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Separating historical fact from fantasy, the story of Kishinev, a riot that transformed the course of twentieth-century Jewish history, is retold.
So shattering were the after-effects of Kishinev, the rampage that broke out in Russia in April 1903, that one historian remarked that it was “nothing less than a prototype for the Holocaust itself”. In three days of violence, 49 Jews were killed and 600 raped or wounded, whilst more than 1,000 Jewish-owned houses and stores were ransacked and destroyed. Recounted in lurid detail by newspapers throughout the Western world, the pre-Easter attacks seized the imagination of an international public, quickly becoming the prototype for what would become known as a “pogrom” and providing the impetus for efforts as varied as The Protocols of the Elders of Zion and the NAACP.
With new evidence from Russia, Israel and Europe, Steven J. Zipperstein brings historical insight and clarity to a much-misunderstood event.
“Pogrom is an outstanding mix of detailed social history, close readings of texts and historical storytelling. It is never dry or merely academic. Zipperstein moves between the details of what happened in Kishinev but always has an eye for the bigger story, especially for what it tells us about both modern Russian and Jewish history, and what pogroms came to symbolise for generations of American immigrants, Zionists and socialists. It is a superb work.” — New Statesman
“Zipperstein deserves praise for the detail, balance and originality of his book. His unwinding of the events, his careful analysis of the evidence and his sensitive description of the actors are commendable. Pogrom comes as close as we shall ever get to an authoritative account of one of the most awful chapters in modern times.” — Literary Review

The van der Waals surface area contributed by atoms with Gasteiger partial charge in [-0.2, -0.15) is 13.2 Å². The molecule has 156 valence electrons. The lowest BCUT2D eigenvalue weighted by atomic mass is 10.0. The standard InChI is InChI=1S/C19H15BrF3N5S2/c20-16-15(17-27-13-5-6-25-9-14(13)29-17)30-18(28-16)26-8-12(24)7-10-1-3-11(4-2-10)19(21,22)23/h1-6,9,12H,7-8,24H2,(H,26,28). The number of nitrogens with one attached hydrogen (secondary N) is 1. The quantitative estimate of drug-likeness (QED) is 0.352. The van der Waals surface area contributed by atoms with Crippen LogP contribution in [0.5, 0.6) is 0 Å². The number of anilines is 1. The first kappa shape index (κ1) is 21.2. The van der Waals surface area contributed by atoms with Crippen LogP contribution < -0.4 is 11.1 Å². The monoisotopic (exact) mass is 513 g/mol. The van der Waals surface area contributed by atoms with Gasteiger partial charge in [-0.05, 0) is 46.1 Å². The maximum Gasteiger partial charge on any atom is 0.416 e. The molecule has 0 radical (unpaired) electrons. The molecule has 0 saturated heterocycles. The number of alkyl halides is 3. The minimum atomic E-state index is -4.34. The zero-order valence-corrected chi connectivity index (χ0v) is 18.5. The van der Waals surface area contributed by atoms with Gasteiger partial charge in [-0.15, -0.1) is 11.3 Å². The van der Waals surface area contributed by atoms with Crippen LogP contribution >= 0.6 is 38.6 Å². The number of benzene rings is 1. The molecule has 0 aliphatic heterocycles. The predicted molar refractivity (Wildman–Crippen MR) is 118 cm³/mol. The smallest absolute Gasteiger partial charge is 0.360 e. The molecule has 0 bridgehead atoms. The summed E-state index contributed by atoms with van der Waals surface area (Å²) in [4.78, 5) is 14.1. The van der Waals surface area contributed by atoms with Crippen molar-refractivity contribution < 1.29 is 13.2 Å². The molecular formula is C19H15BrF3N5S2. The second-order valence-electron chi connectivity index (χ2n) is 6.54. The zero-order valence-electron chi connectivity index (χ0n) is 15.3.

“... impressive, heart-wrenching new book on the subject... Zipperstein gives us a strong, clear narrative as well as appalling details... masterly work…” — The International New York Times
“This book is fascinating...” — The Jewish Chronicle
“The methodical slaughter of forty-nine Jews on the streets of Kishinev, the capital of Moldova, over the course of three days in April, 1903, was a pivotal event in the history of modern anti-Semitism, the rise of Zionism, and, as a symbol of racist violence, a catalyst for the rise of the N.A.A.C.P. With extraordinary scholarly energy, Zipperstein uncovers sources in Russian, Yiddish, and English that show not only why this bloody event ignited the Jewish imagination, its sense of embattlement in exile, but also why it had such lasting resonance internationally.” — The New Yorker
“A riveting, often painful and vivid picture of a pogrom which captured attention worldwide, Zipperstein looks beyond the event itself and demonstrates how the tragedy at the heart of Russia served as a catalyst for the widest range of institutions including the NAACP. Written with the insight of an impeccable historian, his account—that will intrigue scholars as well as the widest array of readers—can be seen as a harbinger of what would come but four decades later.” — Deborah Lipstadt, author of The Eichmann Trial